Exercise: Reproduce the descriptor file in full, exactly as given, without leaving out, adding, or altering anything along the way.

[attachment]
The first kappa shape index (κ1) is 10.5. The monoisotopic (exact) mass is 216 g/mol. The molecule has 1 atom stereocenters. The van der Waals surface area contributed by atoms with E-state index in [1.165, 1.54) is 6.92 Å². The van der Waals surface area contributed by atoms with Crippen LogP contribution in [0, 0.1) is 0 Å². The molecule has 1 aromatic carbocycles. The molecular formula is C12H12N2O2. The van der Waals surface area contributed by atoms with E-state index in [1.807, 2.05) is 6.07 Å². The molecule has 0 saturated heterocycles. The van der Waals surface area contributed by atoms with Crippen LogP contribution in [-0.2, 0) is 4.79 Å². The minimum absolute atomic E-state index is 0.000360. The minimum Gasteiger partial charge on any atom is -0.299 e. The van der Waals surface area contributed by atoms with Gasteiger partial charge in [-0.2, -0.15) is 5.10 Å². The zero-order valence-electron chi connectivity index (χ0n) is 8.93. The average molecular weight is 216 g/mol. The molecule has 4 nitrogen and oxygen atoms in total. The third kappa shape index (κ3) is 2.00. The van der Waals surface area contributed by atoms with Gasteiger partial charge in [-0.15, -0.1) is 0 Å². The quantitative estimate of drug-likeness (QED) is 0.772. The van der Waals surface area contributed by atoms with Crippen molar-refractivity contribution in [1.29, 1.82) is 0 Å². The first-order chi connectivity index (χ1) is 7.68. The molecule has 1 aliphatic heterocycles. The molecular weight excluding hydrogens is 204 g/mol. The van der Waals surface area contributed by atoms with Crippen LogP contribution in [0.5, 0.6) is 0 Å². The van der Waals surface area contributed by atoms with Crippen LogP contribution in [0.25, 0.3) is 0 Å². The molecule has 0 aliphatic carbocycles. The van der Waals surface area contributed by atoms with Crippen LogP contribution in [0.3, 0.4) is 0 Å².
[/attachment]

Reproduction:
The first kappa shape index (κ1) is 10.5. The monoisotopic (exact) mass is 216 g/mol. The molecule has 1 atom stereocenters. The van der Waals surface area contributed by atoms with E-state index in [1.165, 1.54) is 6.92 Å². The van der Waals surface area contributed by atoms with Crippen LogP contribution in [0, 0.1) is 0 Å². The molecule has 1 aromatic carbocycles. The molecular formula is C12H12N2O2. The van der Waals surface area contributed by atoms with E-state index in [1.807, 2.05) is 6.07 Å². The molecule has 0 saturated heterocycles. The van der Waals surface area contributed by atoms with Crippen LogP contribution in [-0.2, 0) is 4.79 Å². The minimum absolute atomic E-state index is 0.000360. The minimum Gasteiger partial charge on any atom is -0.299 e. The van der Waals surface area contributed by atoms with Gasteiger partial charge in [-0.2, -0.15) is 5.10 Å². The zero-order valence-electron chi connectivity index (χ0n) is 8.93. The average molecular weight is 216 g/mol. The molecule has 4 nitrogen and oxygen atoms in total. The third kappa shape index (κ3) is 2.00. The van der Waals surface area contributed by atoms with Gasteiger partial charge in [-0.15, -0.1) is 0 Å². The quantitative estimate of drug-likeness (QED) is 0.772. The van der Waals surface area contributed by atoms with Crippen molar-refractivity contribution in [1.29, 1.82) is 0 Å². The first-order chi connectivity index (χ1) is 7.68. The molecule has 1 aliphatic heterocycles. The molecular weight excluding hydrogens is 204 g/mol. The van der Waals surface area contributed by atoms with Crippen LogP contribution in [0.5, 0.6) is 0 Å². The van der Waals surface area contributed by atoms with Crippen LogP contribution in [0.25, 0.3) is 0 Å². The molecule has 0 aliphatic carbocycles. The van der Waals surface area contributed by atoms with Crippen LogP contribution in [0.3, 0.4) is 0 Å².